What are we to make of the feature length documentary, The Social Dilemma? I would start with the fact that it’s immune to contradiction. You have to go to Netflix, a digital streaming service, to get lectured for 94 minutes about the horrors of digital life. In fact, the documentary is a “Netflix original,” which means it must have received some portion of the $17 billion the streaming giant spends on proprietary content. So it’s the web exploiting the anti-web. But you can also think of The Social Dilemma as a slick, manipulative film production slamming the big digital platforms for their slick, manipulative algorithms.
The digital environment, it seems, is Plato’s cave—dancing shadows on a wall that confuse and distract you. Or it’s a twist on the Hotel California, where you check in whenever you switch on your smartphone but you can never leave. Or it’s an evolutionary death trap, into which you are seduced by the lure of algorithmic brain candy. So we are told during the film by a succession of neo-Luddites and repentant techies who have themselves risen above any such failings. They know better, and they will grab you by the shoulders and tell you why.
Formally, The Social Dilemma consists of a series of interviews with experts inserted in brief cuts, which alternates with a supposedly comedic docu-drama about an average family’s travails with the smartphone, also presented in snippets. The level of subtlety probably falls below that of Soviet propaganda, but the point is clear enough. Properly understood, the documentary is an extended rant about the 21st century, using the digital world as proxy.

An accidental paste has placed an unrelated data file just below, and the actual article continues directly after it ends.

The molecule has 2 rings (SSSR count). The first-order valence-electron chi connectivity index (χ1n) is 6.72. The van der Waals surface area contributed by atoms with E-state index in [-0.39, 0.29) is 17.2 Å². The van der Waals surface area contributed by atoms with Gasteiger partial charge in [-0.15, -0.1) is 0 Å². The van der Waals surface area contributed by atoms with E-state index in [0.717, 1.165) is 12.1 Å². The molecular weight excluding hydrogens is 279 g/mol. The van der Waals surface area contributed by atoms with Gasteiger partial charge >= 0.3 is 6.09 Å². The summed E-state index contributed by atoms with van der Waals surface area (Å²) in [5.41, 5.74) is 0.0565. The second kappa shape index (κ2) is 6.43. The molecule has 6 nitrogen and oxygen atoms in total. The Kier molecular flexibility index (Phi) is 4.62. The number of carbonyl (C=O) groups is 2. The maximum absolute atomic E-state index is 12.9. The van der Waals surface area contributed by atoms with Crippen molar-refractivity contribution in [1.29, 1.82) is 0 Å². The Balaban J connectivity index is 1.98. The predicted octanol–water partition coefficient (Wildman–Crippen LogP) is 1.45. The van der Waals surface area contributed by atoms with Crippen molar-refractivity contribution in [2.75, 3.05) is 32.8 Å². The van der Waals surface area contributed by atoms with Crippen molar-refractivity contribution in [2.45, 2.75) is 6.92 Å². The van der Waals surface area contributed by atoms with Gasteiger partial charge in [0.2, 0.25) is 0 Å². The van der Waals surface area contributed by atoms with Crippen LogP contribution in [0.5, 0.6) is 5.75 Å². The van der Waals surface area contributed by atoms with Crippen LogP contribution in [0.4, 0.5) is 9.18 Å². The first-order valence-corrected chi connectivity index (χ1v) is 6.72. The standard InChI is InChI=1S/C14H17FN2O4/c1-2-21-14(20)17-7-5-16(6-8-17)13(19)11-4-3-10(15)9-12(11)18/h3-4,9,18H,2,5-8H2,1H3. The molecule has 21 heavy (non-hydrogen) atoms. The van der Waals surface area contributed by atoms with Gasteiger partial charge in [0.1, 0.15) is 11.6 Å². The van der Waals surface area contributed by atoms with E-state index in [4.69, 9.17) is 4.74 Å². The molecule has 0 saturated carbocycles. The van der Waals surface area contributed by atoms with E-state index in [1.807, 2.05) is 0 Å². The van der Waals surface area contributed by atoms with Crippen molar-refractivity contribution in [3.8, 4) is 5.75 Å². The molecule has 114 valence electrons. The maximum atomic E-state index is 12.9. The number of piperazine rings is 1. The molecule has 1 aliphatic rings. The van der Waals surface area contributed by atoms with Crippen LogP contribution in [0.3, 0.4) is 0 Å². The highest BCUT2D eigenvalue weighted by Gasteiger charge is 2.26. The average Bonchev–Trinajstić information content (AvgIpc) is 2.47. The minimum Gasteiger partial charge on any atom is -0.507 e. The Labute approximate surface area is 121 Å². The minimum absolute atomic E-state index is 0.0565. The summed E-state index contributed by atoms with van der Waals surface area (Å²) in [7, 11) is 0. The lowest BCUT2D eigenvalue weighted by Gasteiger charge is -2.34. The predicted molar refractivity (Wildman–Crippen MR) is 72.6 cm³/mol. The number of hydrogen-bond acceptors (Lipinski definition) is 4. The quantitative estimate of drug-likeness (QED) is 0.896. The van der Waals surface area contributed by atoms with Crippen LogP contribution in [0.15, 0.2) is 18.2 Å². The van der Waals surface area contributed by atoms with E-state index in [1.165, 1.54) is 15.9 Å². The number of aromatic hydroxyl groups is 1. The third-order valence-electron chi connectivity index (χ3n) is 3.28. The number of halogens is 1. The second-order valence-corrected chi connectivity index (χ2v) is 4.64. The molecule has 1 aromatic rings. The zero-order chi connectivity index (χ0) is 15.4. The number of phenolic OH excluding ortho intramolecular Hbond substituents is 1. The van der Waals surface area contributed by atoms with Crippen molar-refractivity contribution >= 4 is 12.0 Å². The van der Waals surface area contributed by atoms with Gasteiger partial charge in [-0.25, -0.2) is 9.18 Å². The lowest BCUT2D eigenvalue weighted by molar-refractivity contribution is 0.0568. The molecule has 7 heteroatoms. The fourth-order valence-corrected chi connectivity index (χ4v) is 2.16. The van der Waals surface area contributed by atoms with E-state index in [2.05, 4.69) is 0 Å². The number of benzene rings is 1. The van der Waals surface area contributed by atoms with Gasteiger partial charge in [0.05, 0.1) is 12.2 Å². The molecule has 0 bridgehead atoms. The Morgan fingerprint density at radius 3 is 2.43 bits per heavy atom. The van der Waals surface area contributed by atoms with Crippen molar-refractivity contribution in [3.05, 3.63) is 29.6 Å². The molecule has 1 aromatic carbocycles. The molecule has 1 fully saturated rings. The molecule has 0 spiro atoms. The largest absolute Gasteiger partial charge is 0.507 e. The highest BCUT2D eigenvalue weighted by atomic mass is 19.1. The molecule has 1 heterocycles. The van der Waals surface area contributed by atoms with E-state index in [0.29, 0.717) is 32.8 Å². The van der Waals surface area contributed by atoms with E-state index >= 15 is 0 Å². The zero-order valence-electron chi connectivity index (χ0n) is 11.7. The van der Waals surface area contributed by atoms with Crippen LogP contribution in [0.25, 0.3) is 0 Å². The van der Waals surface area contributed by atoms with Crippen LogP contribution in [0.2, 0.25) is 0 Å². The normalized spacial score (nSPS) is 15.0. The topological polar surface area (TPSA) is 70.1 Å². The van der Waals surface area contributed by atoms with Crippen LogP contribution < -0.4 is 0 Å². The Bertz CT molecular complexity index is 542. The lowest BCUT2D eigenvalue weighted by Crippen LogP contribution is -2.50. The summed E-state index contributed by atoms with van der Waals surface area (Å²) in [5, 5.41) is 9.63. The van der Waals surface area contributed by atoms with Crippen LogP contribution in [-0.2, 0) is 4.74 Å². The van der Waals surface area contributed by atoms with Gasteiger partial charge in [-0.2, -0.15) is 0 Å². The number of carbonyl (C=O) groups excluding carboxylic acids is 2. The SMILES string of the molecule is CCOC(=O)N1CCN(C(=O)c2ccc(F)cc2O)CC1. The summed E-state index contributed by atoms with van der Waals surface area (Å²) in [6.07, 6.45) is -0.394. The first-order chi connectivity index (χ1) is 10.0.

Viewing the web as a political doomsday device is now mandatory among our elites. Barack Obama, who won the presidency in 2008 in part because of a brilliant online campaign, recently told The Atlantic that he considers “the internet” to be the “single biggest threat to our democracy.” Francis Fukuyama, that barometer of elite opinion, holds that “social media” has been “weaponized against democracy.” The Social Dilemma pitches to this unhappy audience, riding every argument over the cliff to the most extreme conclusions.
In it, we are told that the internet is “really bad” or maybe “really, really bad,” like “a drug” but also like a “rabbit hole,” a “totally new species of power” that uses “disinformation for profit as a business model,” controlled by “digital Frankensteins that are terraforming the world in their image.” The effects are said to be manipulation, addiction, polarization, and exile to a kingdom of lies. “This is overpowering human nature,” intones Tristan Harris, a former “design ethicist” at Google who is introduced as “the closest thing to a conscience” in Silicon Valley, “and this is checkmate on humanity.” As we shuffle through this hellish landscape, the Obama theme is sounded—there’s talk of “a global assault on democracy,” for example—but, by comparison, it feels like a minor complaint.
The film treats the concept of “persuasion” as a self-evident moral abomination on a par with child abuse or cannibalism. As far back as the classical republics, persuasion has been the preferred approach to debate among free peoples, but now it’s been weaponized by artificial intelligence in its Matrix-like war against the human race. Probably the most grating feature of the film involves the mini-drama about a fictional family that is driven to the brink by addiction to digital devices. The preteen daughter smashes a glass jar with a hammer to snatch back her smartphone. The high-school age son gets arrested at a riot of the wacky, Trump-like “Extreme Center,” which had sucked him into its populist rabbit hole by means of persuasive web content.
Worst of all is the actor who personifies the algorithms and stands at a cheesy control panel straight out of the Starship Enterprise. AI Guy rules the world. Leering and sneering, he pushes buttons that feed content the high schooler can’t resist, while making inscrutable announcements like “He sold for 4.35 cents to a weapons manufacturer.” Near the end, with one last sneer, AI Guy looks at his victim and says, “Poor sucker.”